I'm sure it could be, I just think you corner yourself into a lot less design options and experiences if you say that the person has to be having fun all the time. You said yourself in the article that pushing someone outside their comfort zone was a part of travel. I think people could learn to appreciate that, but I'm not sure fun is going to be the first reaction.

I wonder has Allen Varney ever played Shenmue? Because if there was ever a game that made me feel like I was traveling in a foriegn land, it was that one. I don't think it was intentional either. I think it is because it was created by Japanese people for a Japanese audience.

Unlike some other games (Resident Evil for instance) it was basically "SIM Japanese Guy" for most of the game. In fact, if you've played it, you might remember the old woman who was lost. You had to find the right house, but the signs were all kanji until you examined them and they gave you the English translation. I have no doubt if I had been Japanese it would have been fairly easy, but every time I play it seems I wander all over looking for the right house.

I liked Shenmue 2 better, it was more action packed, but for that reason it failed to capture some of the tedium of exotic travel. Real exotic travel is a mix of endurance and exitement.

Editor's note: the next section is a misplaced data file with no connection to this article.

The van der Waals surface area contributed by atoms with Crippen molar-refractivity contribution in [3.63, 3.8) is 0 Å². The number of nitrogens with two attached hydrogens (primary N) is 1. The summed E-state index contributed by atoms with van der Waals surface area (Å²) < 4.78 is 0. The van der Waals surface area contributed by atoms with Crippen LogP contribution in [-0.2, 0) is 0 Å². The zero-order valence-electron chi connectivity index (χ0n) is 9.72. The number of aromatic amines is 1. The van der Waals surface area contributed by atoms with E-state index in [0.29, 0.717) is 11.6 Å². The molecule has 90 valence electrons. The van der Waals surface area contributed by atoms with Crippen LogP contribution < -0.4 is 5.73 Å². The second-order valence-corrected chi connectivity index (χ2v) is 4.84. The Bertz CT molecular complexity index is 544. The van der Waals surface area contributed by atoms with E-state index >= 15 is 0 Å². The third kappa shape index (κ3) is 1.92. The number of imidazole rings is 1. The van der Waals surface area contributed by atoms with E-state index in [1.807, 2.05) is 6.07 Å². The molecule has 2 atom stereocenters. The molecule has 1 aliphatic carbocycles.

Encourage players to group in some pleasant, non-threatening way that honors their heritage. Give all the Ukrainian players incentives to create Ukrainian NPCs, missions and architecture near one another. Do the same for the Scandinavian players, the Chinese and so on. They don't need wildly various terrains or textures - even in an urban environment like City of Heroes, players could create cultural enclaves like San Francisco's Chinatown or Singapore's Little India. Provide a community feedback system to rate and promote fun cultural stuff. Reward players for visiting each other's locales. Just be ready to ban griefers.

Banning griefers won't do. If I'd accidentally abused someone whose culture I didn't understand, I'd be horrified, apologise and plead my ignorance. And if I'd griefed a culture I did understand, I could just as easily plead ignorance. So you have to ban naive and ignorant people too. The alternative might be that, until a player is trusted in a given culture's community, they are ghosts who may look but not touch.

K3n.

Allen Varney: